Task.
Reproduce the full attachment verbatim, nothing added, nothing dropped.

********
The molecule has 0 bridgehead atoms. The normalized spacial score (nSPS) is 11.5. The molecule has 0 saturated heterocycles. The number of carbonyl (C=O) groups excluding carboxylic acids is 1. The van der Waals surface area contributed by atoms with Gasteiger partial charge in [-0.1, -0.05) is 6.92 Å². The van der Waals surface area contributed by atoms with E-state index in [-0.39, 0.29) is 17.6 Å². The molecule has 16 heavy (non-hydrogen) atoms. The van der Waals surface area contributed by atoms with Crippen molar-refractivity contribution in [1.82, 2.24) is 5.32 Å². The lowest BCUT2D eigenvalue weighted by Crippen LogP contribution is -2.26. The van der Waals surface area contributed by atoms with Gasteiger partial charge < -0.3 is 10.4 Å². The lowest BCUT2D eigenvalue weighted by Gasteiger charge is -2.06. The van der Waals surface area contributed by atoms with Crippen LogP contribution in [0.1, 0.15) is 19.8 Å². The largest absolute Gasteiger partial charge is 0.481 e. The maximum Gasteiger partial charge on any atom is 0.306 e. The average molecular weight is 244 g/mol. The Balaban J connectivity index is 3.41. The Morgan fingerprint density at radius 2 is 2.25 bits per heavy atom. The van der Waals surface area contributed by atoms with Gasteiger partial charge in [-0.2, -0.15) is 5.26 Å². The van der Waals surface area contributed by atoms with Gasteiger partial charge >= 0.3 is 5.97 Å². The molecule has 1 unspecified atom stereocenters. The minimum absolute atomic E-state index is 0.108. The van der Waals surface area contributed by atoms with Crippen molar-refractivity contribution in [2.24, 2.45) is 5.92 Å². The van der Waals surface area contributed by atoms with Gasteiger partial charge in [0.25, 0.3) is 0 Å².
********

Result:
The molecule has 0 bridgehead atoms. The normalized spacial score (nSPS) is 11.5. The molecule has 0 saturated heterocycles. The number of carbonyl (C=O) groups excluding carboxylic acids is 1. The van der Waals surface area contributed by atoms with Gasteiger partial charge in [-0.1, -0.05) is 6.92 Å². The van der Waals surface area contributed by atoms with E-state index in [-0.39, 0.29) is 17.6 Å². The molecule has 16 heavy (non-hydrogen) atoms. The van der Waals surface area contributed by atoms with Crippen molar-refractivity contribution in [1.82, 2.24) is 5.32 Å². The lowest BCUT2D eigenvalue weighted by Crippen LogP contribution is -2.26. The van der Waals surface area contributed by atoms with Gasteiger partial charge < -0.3 is 10.4 Å². The lowest BCUT2D eigenvalue weighted by Gasteiger charge is -2.06. The van der Waals surface area contributed by atoms with Crippen LogP contribution in [0.1, 0.15) is 19.8 Å². The largest absolute Gasteiger partial charge is 0.481 e. The maximum Gasteiger partial charge on any atom is 0.306 e. The average molecular weight is 244 g/mol. The Balaban J connectivity index is 3.41. The Morgan fingerprint density at radius 2 is 2.25 bits per heavy atom. The van der Waals surface area contributed by atoms with Gasteiger partial charge in [-0.2, -0.15) is 5.26 Å². The van der Waals surface area contributed by atoms with Gasteiger partial charge >= 0.3 is 5.97 Å². The molecule has 1 unspecified atom stereocenters. The minimum absolute atomic E-state index is 0.108. The van der Waals surface area contributed by atoms with Crippen molar-refractivity contribution in [2.24, 2.45) is 5.92 Å². The van der Waals surface area contributed by atoms with Gasteiger partial charge in [0.25, 0.3) is 0 Å².